Empanadas. One of my favorites. Whether you’re picking one up on the go, or they’re the centerpiece at your next gathering, empanadas have earned their way to elite status in most Latin American hearts. They’re a go-to appetizer for most Latinos and for good reason: they’re delicious, they’re diverse, and they’re portable. And while their roots are purely Spanish, their flourish has been accredited to countries like Argentina and quite a few others in the Americas—much like myself.
Variations of these delightful pockets are too many to name, and each country has their own twist— their own fingerprint, if you will. And while Latinos love to take credit for these gems, traditional meat-stuffed pastries are a common treat all over the world. From Indian samosas to Italian calzones, stuffing food in dough is not exactly original. Nevertheless, I think most would agree that the empanada is the forerunner in the “hot pockets of the world” game.
The key to what sets empanadas apart from rest is their unique look and style. Defining characteristics include the dough being folded over the stuffing to make a half-moon shape, and they’re typically rather small. Five or six bites of yumminess for most— or one or two bites if you’re my dad. Most of all, they’re known for being one of the few savory pastry options in the world. While they’ve been a part of most Latin American’s lives since birth, their start is lesser-known amongst the majority. Let’s take a look at how these little pouches of goodness became Latin America’s sweethearts.
As previously mentioned, other meat-filled pastries have made their mark in the culinary history of many different parts of the world. But we’re talking specifically empanadas here because they can be traced back to the 1520’s! And I think half a millennium earns them a crown.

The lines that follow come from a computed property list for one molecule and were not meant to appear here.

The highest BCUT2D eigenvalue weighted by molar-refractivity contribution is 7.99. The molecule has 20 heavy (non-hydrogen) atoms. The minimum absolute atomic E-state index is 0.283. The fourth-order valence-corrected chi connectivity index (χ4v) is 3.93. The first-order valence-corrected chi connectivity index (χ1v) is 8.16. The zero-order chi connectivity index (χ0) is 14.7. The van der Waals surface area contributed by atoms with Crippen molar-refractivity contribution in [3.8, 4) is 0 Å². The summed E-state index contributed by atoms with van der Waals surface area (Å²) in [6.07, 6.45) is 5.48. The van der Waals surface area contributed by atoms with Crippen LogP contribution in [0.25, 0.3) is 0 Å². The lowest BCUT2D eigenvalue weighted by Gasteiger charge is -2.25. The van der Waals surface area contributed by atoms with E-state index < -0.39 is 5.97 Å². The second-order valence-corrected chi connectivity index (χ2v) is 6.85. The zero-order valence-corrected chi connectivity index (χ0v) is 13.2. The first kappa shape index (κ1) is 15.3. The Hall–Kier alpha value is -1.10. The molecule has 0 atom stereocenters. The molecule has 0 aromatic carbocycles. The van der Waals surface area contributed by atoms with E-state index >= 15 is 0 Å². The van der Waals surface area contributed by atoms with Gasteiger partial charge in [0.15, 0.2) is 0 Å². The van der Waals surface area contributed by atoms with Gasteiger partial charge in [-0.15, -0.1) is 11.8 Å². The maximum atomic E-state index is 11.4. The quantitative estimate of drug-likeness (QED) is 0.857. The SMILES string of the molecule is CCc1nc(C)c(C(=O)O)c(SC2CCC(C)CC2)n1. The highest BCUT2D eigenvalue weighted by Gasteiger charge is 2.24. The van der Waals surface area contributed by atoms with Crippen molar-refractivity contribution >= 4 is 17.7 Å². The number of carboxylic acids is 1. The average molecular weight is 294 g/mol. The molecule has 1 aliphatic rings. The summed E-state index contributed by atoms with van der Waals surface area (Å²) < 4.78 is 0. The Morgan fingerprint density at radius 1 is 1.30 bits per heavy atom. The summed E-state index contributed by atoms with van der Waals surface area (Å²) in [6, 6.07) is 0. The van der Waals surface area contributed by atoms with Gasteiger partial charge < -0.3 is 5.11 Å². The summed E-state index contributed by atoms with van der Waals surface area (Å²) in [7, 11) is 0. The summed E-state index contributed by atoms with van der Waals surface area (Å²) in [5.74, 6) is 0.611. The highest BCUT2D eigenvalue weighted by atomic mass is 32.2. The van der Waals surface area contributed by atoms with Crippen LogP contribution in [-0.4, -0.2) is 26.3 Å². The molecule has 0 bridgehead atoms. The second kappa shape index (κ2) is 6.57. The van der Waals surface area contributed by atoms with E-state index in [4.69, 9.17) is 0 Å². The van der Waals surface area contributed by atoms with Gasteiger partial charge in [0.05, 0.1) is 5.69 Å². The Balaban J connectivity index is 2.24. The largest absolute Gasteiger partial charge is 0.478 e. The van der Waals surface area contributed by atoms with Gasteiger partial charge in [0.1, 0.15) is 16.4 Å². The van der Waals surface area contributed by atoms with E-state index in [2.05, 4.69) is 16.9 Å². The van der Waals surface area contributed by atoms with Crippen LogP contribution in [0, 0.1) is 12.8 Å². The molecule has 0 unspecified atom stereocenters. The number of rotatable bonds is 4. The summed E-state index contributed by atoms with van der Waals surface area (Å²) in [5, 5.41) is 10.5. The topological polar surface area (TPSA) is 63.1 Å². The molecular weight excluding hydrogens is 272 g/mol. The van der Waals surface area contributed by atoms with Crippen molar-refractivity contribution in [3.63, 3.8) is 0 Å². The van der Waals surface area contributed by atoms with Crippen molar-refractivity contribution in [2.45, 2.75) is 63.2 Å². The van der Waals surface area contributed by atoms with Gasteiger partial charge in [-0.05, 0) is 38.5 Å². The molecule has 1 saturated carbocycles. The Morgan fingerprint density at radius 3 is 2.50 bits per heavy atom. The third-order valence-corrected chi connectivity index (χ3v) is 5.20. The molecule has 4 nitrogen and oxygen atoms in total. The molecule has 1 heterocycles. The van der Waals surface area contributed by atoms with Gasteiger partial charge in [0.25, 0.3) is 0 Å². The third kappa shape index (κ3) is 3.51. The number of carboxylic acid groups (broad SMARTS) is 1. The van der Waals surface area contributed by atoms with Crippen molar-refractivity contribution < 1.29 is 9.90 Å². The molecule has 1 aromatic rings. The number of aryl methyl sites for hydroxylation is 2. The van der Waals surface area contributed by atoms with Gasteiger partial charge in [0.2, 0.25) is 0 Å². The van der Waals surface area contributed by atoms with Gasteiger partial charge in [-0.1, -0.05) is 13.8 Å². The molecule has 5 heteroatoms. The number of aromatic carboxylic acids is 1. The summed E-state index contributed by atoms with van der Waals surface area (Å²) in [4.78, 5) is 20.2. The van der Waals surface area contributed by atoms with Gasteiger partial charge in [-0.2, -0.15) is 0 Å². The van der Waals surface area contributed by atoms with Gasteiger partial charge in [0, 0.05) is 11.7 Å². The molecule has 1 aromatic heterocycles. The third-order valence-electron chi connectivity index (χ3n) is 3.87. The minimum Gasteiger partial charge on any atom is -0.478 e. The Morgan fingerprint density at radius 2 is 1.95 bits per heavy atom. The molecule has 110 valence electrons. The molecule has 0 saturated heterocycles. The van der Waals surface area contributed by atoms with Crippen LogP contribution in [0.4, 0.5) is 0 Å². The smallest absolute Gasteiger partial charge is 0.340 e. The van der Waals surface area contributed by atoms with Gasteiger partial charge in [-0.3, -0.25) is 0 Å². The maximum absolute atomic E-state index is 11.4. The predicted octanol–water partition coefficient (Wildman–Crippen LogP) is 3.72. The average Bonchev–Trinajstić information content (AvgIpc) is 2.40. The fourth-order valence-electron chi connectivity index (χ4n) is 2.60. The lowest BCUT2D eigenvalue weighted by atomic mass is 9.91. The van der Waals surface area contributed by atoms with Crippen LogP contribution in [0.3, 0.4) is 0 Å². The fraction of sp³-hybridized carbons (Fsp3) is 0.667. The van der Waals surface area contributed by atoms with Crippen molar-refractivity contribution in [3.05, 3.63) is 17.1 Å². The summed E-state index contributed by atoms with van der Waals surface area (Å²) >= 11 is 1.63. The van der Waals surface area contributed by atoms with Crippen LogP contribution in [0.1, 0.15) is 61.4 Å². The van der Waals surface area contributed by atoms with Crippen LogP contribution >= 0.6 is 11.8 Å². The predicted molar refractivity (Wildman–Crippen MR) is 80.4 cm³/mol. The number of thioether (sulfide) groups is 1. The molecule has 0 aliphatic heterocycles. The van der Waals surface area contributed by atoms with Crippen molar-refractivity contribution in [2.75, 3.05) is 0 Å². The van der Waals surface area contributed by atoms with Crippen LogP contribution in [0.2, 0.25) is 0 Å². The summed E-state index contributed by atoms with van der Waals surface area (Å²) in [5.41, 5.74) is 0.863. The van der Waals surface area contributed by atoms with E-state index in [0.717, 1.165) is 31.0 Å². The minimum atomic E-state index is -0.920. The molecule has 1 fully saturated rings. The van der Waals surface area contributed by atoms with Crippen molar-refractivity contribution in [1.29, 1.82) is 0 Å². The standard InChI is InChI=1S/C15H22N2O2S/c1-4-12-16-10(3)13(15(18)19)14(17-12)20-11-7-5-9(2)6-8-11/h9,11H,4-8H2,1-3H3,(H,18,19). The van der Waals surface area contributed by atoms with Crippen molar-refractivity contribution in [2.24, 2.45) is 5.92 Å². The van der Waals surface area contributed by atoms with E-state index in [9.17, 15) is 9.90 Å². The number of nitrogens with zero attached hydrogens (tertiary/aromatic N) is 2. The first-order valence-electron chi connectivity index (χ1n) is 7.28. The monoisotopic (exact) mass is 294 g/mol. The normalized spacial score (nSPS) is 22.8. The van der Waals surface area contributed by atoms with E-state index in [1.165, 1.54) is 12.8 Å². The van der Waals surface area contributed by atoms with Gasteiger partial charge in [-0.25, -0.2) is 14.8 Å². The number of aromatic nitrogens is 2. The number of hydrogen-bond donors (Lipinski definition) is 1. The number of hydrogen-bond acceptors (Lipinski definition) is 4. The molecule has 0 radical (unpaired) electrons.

The source: A Spanish cookbook. The location: Galicia, Spain. The recipe: seafood-stuffed dough.
The idea took off from there. Before long, the empanada began to take different forms, different fillings, and different preparation techniques. The Galicians of Spain still make a traditional seafood empanada from the good ol’ days, and while they do not resemble the empanadas we’re used to seeing, it’s fascinating to see how far we’ve come. What once began as seafood between two pieces of wheat dough, developed into the vast options you see on the empanada menus today.
Not long after the empanada’s creation, the Spaniards brought the concept to the Americas during the colonization era. And in the process of making this land their own (however controversial their tactics), a sliver of greatness emerged: they turned empanadas into a household name and a party must-have amongst the new settlers. With newly discovered South American ingredients and food sources, the possibilities became endless.
In places like Mexico and Guatemala they began making them with corn dough. In places like Argentina and Chile they became staples in the best bakeries and cafes. First and second generation Latin Americans began to stuff them with sautéed beef, corn, ham and cheese, onions, you name it. They baked them, deep fried them, grilled them. They began serving them on street corners, food markets, and even lavish affairs. They spread like wild fire throughout Latin America and became a part of the new heritage.
Now I may be biased, but the Argentines deserve most of the credit for turning them from just a common pastry into a world-class meal. Empanadas have become a national food of pride for Argentina. To this day, if you see an empanada joint, the Argentine flag will most likely be hanging proudly inside. Do yourself a favor, and look for one near you.